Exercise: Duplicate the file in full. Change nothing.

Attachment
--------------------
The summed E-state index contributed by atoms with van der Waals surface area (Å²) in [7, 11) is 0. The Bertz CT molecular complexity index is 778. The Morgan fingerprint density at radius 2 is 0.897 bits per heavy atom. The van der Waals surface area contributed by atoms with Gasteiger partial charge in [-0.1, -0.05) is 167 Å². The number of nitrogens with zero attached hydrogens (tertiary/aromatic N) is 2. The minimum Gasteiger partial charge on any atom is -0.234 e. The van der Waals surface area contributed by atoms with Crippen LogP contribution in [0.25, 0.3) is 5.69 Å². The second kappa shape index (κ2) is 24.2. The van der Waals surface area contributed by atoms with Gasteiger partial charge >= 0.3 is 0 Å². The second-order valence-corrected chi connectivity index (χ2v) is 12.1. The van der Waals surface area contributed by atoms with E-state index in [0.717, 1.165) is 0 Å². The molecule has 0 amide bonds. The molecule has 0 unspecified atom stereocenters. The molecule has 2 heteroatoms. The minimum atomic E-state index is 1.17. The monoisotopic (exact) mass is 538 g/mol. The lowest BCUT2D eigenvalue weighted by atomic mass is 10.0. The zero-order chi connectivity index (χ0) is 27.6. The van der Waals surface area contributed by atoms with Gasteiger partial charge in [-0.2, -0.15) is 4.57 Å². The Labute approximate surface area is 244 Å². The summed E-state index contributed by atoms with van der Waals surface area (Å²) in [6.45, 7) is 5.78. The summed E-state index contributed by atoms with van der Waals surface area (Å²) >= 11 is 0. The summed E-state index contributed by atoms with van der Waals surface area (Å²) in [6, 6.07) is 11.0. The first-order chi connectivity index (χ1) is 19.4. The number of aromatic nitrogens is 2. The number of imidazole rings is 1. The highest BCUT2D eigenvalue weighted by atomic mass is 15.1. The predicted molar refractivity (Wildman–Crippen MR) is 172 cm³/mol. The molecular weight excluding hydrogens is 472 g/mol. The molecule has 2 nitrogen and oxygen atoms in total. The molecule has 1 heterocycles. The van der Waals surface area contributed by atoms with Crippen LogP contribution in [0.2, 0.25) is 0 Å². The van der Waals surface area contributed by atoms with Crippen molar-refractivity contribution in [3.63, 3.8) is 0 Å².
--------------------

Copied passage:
The summed E-state index contributed by atoms with van der Waals surface area (Å²) in [7, 11) is 0. The Bertz CT molecular complexity index is 778. The Morgan fingerprint density at radius 2 is 0.897 bits per heavy atom. The van der Waals surface area contributed by atoms with Gasteiger partial charge in [-0.1, -0.05) is 167 Å². The number of nitrogens with zero attached hydrogens (tertiary/aromatic N) is 2. The minimum Gasteiger partial charge on any atom is -0.234 e. The van der Waals surface area contributed by atoms with Crippen LogP contribution in [0.25, 0.3) is 5.69 Å². The second kappa shape index (κ2) is 24.2. The van der Waals surface area contributed by atoms with Gasteiger partial charge >= 0.3 is 0 Å². The second-order valence-corrected chi connectivity index (χ2v) is 12.1. The van der Waals surface area contributed by atoms with E-state index in [0.717, 1.165) is 0 Å². The molecule has 0 amide bonds. The molecule has 0 unspecified atom stereocenters. The molecule has 2 heteroatoms. The minimum atomic E-state index is 1.17. The monoisotopic (exact) mass is 538 g/mol. The lowest BCUT2D eigenvalue weighted by atomic mass is 10.0. The zero-order chi connectivity index (χ0) is 27.6. The van der Waals surface area contributed by atoms with Gasteiger partial charge in [-0.2, -0.15) is 4.57 Å². The Labute approximate surface area is 244 Å². The summed E-state index contributed by atoms with van der Waals surface area (Å²) in [6.45, 7) is 5.78. The summed E-state index contributed by atoms with van der Waals surface area (Å²) >= 11 is 0. The summed E-state index contributed by atoms with van der Waals surface area (Å²) in [6, 6.07) is 11.0. The first-order chi connectivity index (χ1) is 19.4. The number of aromatic nitrogens is 2. The number of imidazole rings is 1. The highest BCUT2D eigenvalue weighted by atomic mass is 15.1. The predicted molar refractivity (Wildman–Crippen MR) is 172 cm³/mol. The molecular weight excluding hydrogens is 472 g/mol. The molecule has 2 nitrogen and oxygen atoms in total. The molecule has 1 heterocycles. The van der Waals surface area contributed by atoms with Crippen LogP contribution in [0.2, 0.25) is 0 Å². The van der Waals surface area contributed by atoms with Crippen molar-refractivity contribution in [3.63, 3.8) is 0 Å².